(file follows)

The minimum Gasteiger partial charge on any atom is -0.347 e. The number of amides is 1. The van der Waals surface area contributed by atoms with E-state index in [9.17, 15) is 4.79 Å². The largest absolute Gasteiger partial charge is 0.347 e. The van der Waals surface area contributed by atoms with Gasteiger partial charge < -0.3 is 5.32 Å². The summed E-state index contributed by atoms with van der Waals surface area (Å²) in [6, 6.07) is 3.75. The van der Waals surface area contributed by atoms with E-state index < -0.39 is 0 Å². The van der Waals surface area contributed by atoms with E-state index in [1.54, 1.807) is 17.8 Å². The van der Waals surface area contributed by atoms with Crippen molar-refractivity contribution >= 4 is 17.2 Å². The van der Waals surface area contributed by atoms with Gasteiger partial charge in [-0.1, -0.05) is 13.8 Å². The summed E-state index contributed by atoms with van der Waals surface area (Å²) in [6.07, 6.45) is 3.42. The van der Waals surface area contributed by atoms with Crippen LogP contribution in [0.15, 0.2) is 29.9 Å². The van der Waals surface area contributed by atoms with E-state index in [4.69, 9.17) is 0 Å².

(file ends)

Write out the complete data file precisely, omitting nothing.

The minimum Gasteiger partial charge on any atom is -0.347 e. The number of amides is 1. The van der Waals surface area contributed by atoms with E-state index in [9.17, 15) is 4.79 Å². The largest absolute Gasteiger partial charge is 0.347 e. The van der Waals surface area contributed by atoms with Gasteiger partial charge < -0.3 is 5.32 Å². The summed E-state index contributed by atoms with van der Waals surface area (Å²) in [6, 6.07) is 3.75. The van der Waals surface area contributed by atoms with E-state index < -0.39 is 0 Å². The van der Waals surface area contributed by atoms with E-state index in [1.54, 1.807) is 17.8 Å². The van der Waals surface area contributed by atoms with Crippen molar-refractivity contribution >= 4 is 17.2 Å². The van der Waals surface area contributed by atoms with Gasteiger partial charge in [-0.1, -0.05) is 13.8 Å². The summed E-state index contributed by atoms with van der Waals surface area (Å²) in [6.07, 6.45) is 3.42. The van der Waals surface area contributed by atoms with Crippen LogP contribution in [0.15, 0.2) is 29.9 Å². The van der Waals surface area contributed by atoms with E-state index in [4.69, 9.17) is 0 Å².